The High Court of Australia has recently affirmed that casual workers are not entitled to receive payments for annual, sick, or other forms of leave, and that if a worker is receiving these benefits and being promised ongoing employment, that worker may not legally be considered casually employed under the Fair work Act 2009 (Cth) (‘Fair Work Act’).
The decision in Workpac v Rossato
The High Court’s decision was made after allowing the appeal of Workpac in their case against casual mine worker Robert Rossato. The courts had investigated Mr Rossato’s alleged status as a ‘long-term employee’ for the labour- hire company and found that he was actually only employed in the capacity of a designated ‘casual-worker’.
Mr Rossato was employed by Workpac for four years. During the time, he received a total of six employment contracts which described his role as a ‘casual employee’. Mr Rossato claimed that by working on a fixed weekly roster – sometimes over several consecutive months – he was more than just a ‘casual-worker’ and that there was a discrepancy between his title and the actual nature of his work. At first instance in the Federal Court it was found that Mr Rossato was not a casual employee upon this basis. However, upon appeal, the High Court found that Mr Rossato was a casual employee under the Fair Work Act.
The Court made this decision on the basis that although Mr Rossato had been given rosters several months in advance, this did not constitute a ‘firm advance commitment’ of work, as the shifts could have been changed or taken away from him at any time. Additionally, the Court concluded that Mr Rossato was employed on an ‘assignment-by-assignment’ basis, as he was entitled to accept or reject any offer of assignment, and Workpac had no obligation to offer additional assignments.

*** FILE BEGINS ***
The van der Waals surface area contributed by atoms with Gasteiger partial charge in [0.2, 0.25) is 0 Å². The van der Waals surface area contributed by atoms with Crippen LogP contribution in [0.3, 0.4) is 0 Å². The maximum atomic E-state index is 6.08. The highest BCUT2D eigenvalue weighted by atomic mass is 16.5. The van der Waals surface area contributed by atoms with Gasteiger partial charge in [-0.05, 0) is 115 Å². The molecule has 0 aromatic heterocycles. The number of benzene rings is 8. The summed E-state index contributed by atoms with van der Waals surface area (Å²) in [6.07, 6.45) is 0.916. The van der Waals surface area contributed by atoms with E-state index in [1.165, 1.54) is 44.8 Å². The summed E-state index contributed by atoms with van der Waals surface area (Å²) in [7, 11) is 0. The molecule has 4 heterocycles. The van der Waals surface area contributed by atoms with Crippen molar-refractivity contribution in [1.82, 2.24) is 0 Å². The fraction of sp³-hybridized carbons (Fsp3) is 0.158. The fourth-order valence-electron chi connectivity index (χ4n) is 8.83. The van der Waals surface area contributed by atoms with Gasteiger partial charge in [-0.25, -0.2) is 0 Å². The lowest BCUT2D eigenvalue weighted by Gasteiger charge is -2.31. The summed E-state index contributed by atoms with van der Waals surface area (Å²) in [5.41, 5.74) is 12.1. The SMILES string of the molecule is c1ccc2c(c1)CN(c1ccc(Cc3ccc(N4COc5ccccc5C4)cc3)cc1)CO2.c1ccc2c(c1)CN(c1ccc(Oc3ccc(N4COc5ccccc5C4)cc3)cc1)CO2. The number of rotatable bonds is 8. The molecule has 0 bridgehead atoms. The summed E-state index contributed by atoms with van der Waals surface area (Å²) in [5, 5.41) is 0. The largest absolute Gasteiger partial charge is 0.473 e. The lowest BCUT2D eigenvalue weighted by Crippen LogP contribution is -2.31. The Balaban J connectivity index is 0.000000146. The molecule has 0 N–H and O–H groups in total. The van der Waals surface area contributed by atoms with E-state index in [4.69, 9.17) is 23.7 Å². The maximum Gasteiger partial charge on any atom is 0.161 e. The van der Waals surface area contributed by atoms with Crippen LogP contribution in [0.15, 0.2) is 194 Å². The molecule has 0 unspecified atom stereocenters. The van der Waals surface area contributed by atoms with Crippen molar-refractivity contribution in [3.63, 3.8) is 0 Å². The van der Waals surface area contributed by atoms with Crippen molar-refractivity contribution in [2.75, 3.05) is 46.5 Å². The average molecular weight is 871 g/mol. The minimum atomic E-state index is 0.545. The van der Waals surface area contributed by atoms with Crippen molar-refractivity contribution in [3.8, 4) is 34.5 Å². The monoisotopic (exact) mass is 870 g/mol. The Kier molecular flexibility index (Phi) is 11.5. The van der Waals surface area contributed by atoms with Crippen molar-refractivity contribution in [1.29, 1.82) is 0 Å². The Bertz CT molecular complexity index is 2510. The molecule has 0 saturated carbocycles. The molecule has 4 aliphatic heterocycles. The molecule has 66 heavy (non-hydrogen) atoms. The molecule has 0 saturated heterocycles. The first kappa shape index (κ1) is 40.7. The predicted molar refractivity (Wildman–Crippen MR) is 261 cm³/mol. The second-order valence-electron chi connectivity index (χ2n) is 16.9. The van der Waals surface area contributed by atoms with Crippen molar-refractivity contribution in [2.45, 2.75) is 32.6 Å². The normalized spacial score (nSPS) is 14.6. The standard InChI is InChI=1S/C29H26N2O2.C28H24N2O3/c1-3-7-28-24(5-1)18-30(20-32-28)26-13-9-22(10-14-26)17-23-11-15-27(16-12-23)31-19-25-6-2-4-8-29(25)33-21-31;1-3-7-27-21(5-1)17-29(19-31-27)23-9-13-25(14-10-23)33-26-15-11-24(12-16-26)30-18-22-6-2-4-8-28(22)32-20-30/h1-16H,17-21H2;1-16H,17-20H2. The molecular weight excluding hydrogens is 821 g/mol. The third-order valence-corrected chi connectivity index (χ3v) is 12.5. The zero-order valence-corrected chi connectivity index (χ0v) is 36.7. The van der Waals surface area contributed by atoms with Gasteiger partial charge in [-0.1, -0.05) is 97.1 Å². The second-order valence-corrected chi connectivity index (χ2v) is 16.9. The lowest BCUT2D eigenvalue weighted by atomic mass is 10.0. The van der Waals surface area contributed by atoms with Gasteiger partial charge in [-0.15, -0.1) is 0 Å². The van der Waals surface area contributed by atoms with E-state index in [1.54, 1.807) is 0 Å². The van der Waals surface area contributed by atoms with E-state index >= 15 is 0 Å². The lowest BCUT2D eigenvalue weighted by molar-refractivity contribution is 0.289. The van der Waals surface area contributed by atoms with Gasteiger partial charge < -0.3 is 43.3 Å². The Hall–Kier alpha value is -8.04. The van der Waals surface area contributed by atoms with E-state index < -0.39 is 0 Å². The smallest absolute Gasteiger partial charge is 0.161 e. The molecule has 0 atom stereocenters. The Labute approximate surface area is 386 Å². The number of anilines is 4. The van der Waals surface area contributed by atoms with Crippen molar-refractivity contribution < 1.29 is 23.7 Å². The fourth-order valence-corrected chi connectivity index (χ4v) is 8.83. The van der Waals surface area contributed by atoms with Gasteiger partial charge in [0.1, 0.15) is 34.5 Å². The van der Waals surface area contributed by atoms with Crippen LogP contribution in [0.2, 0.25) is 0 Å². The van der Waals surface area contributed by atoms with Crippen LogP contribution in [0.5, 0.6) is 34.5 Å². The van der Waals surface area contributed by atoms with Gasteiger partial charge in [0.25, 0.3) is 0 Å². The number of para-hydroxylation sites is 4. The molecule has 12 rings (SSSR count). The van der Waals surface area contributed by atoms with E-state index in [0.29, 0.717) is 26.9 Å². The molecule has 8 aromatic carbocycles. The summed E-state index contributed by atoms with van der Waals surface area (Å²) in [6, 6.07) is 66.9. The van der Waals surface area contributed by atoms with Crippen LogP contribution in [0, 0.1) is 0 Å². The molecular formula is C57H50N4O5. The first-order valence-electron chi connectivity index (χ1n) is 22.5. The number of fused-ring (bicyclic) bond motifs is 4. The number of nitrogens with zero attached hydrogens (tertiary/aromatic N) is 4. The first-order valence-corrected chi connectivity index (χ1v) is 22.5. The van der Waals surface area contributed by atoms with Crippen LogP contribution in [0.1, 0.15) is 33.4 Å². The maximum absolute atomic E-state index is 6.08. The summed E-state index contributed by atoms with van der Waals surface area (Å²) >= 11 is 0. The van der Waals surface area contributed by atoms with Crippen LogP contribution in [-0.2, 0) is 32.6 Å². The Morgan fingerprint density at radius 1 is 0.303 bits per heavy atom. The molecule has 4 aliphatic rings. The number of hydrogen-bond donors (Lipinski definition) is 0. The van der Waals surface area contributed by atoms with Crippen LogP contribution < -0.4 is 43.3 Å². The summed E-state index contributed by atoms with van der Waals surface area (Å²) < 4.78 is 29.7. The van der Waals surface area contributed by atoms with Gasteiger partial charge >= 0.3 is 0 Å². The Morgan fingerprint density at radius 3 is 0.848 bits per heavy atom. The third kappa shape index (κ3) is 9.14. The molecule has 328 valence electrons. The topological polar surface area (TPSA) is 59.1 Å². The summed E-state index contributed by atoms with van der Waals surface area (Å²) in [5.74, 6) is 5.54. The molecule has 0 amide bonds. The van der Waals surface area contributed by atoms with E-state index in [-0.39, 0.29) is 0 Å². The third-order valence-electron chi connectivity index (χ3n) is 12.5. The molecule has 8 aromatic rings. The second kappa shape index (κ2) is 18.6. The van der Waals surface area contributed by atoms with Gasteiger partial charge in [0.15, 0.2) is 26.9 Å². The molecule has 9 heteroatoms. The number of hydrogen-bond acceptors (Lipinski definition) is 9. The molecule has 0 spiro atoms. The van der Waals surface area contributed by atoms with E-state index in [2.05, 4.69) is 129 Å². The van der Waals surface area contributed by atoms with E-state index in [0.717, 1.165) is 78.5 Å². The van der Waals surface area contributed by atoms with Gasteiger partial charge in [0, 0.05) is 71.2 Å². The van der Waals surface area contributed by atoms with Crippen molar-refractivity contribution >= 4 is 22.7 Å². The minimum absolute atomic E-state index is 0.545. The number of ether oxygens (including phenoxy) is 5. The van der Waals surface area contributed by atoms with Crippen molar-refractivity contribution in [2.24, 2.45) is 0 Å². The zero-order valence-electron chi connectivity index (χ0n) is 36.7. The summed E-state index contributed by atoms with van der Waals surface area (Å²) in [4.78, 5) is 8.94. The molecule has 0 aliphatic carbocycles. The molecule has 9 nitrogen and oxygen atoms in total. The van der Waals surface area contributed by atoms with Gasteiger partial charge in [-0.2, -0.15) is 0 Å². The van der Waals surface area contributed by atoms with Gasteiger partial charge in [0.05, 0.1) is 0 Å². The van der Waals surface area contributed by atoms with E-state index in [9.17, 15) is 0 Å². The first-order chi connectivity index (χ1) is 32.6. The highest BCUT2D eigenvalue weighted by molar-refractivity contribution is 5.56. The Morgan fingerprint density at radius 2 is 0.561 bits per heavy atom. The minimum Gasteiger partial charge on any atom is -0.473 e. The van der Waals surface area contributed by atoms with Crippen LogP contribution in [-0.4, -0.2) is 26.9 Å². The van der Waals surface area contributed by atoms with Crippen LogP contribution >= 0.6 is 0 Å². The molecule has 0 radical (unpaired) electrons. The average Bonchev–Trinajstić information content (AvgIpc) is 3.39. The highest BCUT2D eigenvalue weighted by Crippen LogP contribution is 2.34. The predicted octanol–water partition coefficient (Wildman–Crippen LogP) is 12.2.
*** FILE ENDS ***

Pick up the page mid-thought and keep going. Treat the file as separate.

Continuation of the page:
Mr Rossato was not receiving any paid annual or sick leave and he was receiving casual loading. The Court held that these were “compelling indicators” of a casual employee.
Fair Work Act 2009
The Fair Work Act is an essential Commonwealth statutes that governs employment by setting out terms, conditions, rights and responsibilities in the relationship between employers and employees. It regulates the rights of both employers and employees to request flexible working arrangements, and also deals with things such as termination and the general protection of workers’ rights.
The Federal Court’s initial decision in Workpac v Rossato necessitated a change to the definition of a casual employee under s 15A of the Fair Work Act. The new definition states casual work involves an employment relationship in which ‘employment made by the employer to the person is made on the basis that the employer makes no firm advance commitment to continuing and indefinite work according to an agreed pattern of work”.
How Etheringtons Solicitors can help
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